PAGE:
Alternative Oil Source question

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With oils in the past such as G-Oil, Biosyn, and now Penz Plat made from natural gas, I was wondering. Since these oils are not made from crude, does that effectively mean you are using less crude when using these types of oils? I am all for solar power and electric cars such as the Tesla Model S, but agree that gas/diesel powered vehicles aren't going anywhere for a long time. I'll admit the only reason that I used the PP recently was due to the rebate, but it just hit me that this may be a slightly more "environmental friendly" type oil being as how it is derived.
 
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I'm not sure an oil made from natural gas is better for the environment than one from crude, as they are both fossil fuels and the same amount of carbon is being extracted. Still we have a surplus of natural gas and a deficit of oil. Making fluids from gas is old news and used in large scale during WW2. Creating it from biological waste like G-oil seems like a less mature process. Both increase costs of the final product because the cost of crude is still comparitively low.
 
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The GTL (Gas to liquid) process of taking natural gas and making engine oil makes me wonder if it's not worse off environmentally. We have a surplus of natural gas because of fracking and other technologies for extraction of NG from the ground. In general, this is not a clean process and certainly has it's fair share of environmental costs.
 
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And then there is China with pollution in major cities due to coal. The solution is to create natural gas from coal in the country where they do not care about the pollution and then send the gas to major cities. The net effect to the earth is an increase in pollution.
 
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If you want environmentally friendly motor oil, what about a re - refined oil like America's Choice from Safety-Kleen? It's a good, SN, GF-5 oil.
 
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Originally Posted By: tinmanSC
The GTL (Gas to liquid) process of taking natural gas and making engine oil makes me wonder if it's not worse off environmentally. We have a surplus of natural gas because of fracking and other technologies for extraction of NG from the ground. In general, this is not a clean process and certainly has it's fair share of environmental costs.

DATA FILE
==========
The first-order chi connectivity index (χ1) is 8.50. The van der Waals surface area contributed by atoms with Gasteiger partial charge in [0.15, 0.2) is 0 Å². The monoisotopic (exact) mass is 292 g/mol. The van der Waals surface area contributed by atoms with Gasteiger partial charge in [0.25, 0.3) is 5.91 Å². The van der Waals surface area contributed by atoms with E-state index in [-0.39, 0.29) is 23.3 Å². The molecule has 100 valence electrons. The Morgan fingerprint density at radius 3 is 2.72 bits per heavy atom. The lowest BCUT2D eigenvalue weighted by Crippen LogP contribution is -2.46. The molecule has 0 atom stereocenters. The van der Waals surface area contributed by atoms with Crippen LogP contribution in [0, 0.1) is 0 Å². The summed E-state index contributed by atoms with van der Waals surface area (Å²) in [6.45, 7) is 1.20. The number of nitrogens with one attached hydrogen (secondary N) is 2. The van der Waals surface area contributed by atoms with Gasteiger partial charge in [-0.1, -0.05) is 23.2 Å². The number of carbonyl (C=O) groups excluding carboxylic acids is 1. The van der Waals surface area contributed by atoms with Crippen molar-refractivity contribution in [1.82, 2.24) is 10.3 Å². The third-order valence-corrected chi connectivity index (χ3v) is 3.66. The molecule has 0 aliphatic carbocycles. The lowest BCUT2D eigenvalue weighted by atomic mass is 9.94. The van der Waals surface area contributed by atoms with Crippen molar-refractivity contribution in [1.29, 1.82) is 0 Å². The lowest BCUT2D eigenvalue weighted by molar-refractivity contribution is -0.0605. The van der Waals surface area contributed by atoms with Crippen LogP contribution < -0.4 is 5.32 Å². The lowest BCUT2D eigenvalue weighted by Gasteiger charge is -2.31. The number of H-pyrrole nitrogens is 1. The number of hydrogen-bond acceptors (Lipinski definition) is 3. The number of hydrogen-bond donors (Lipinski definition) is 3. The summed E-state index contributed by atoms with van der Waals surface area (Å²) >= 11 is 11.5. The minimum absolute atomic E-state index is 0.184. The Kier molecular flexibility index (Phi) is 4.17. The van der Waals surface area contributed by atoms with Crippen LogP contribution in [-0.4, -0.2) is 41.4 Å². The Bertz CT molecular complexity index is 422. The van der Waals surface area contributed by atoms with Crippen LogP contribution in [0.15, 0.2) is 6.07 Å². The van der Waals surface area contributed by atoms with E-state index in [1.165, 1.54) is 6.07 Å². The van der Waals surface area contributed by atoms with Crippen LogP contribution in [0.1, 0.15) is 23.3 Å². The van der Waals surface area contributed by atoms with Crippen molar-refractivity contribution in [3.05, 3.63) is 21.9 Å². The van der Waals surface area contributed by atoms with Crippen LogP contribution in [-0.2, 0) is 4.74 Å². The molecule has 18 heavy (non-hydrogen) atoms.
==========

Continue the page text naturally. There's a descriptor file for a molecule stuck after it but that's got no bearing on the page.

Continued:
Shell's GTL basestock comes from a plant located in Qatar, where natural gas, which is always found with crude, has so little value that Shell gets the feedstock gas for free. Shell's investment in the plant ran well into the tens of billions of dollars, though. In this case, using a resource that would otherwise be flared or simply left in the ground is probably an environmental plus. Until a fleet of LNG tankers is constructed, along with port facilities at both ends capable of handling the product, which looks to be happening sometime around never, LNG technology is a way of using a resource that would otherwise go to waste.
 
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There's a volcano going off in Kilauea Hawaii right now. Anything little ants like us do in our little lives is miniscule in comparision. The polar ice caps are bigger than they have been in many, many years. The polar bears are going to make it. Think about it. Don't be manipulated by fear.
 
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Originally Posted By: SilverC6
There's a volcano going off in Kilauea Hawaii right now. Anything little ants like us do in our little lives is miniscule in comparision. The polar ice caps are bigger than they have been in many, many years. The polar bears are going to make it. Think about it. Don't be manipulated by fear.
I'm not a global warming proponent by any means. Just wanted to point out if you look at the earth from space it's pretty clear there are humans all over the place... and that we've invented the light bulb. I'm honestly not sure if one can see your volcano from space. Ants maybe, but 6 billion and counting. IMO use as much gas as you want, but maybe don't throw a tire in a river and expect it to magically disappear.
 
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Originally Posted By: CTownIntegra